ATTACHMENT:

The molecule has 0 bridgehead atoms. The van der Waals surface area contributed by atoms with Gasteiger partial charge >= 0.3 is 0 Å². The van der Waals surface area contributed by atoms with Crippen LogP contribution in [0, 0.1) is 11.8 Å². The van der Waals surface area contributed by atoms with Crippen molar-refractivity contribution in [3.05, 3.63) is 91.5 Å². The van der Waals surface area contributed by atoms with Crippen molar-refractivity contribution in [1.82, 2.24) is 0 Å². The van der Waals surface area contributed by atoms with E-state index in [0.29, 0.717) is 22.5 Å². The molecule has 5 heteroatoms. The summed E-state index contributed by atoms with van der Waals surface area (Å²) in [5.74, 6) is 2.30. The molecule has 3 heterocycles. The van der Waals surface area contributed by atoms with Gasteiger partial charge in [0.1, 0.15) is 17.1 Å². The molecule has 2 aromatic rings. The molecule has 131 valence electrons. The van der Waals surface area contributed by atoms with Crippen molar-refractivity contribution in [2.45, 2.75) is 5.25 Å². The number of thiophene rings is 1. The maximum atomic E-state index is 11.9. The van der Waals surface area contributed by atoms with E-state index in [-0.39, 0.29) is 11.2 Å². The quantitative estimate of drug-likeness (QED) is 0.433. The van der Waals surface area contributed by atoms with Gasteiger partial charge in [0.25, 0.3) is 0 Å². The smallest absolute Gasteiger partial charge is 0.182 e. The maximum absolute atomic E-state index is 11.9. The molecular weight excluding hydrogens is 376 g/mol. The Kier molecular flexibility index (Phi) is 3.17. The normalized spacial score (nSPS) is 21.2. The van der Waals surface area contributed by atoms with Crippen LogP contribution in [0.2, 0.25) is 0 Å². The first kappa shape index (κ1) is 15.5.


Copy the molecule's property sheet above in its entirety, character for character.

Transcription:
The molecule has 0 bridgehead atoms. The van der Waals surface area contributed by atoms with Gasteiger partial charge >= 0.3 is 0 Å². The van der Waals surface area contributed by atoms with Crippen LogP contribution in [0, 0.1) is 11.8 Å². The van der Waals surface area contributed by atoms with Crippen molar-refractivity contribution in [3.05, 3.63) is 91.5 Å². The van der Waals surface area contributed by atoms with Crippen molar-refractivity contribution in [1.82, 2.24) is 0 Å². The van der Waals surface area contributed by atoms with E-state index in [0.29, 0.717) is 22.5 Å². The molecule has 5 heteroatoms. The summed E-state index contributed by atoms with van der Waals surface area (Å²) in [5.74, 6) is 2.30. The molecule has 3 heterocycles. The van der Waals surface area contributed by atoms with Gasteiger partial charge in [0.1, 0.15) is 17.1 Å². The molecule has 2 aromatic rings. The molecule has 131 valence electrons. The van der Waals surface area contributed by atoms with Crippen molar-refractivity contribution in [2.45, 2.75) is 5.25 Å². The number of thiophene rings is 1. The maximum atomic E-state index is 11.9. The van der Waals surface area contributed by atoms with E-state index in [-0.39, 0.29) is 11.2 Å². The quantitative estimate of drug-likeness (QED) is 0.433. The van der Waals surface area contributed by atoms with Gasteiger partial charge in [0.25, 0.3) is 0 Å². The smallest absolute Gasteiger partial charge is 0.182 e. The maximum absolute atomic E-state index is 11.9. The molecular weight excluding hydrogens is 376 g/mol. The Kier molecular flexibility index (Phi) is 3.17. The normalized spacial score (nSPS) is 21.2. The van der Waals surface area contributed by atoms with Crippen LogP contribution in [0.2, 0.25) is 0 Å². The first kappa shape index (κ1) is 15.5.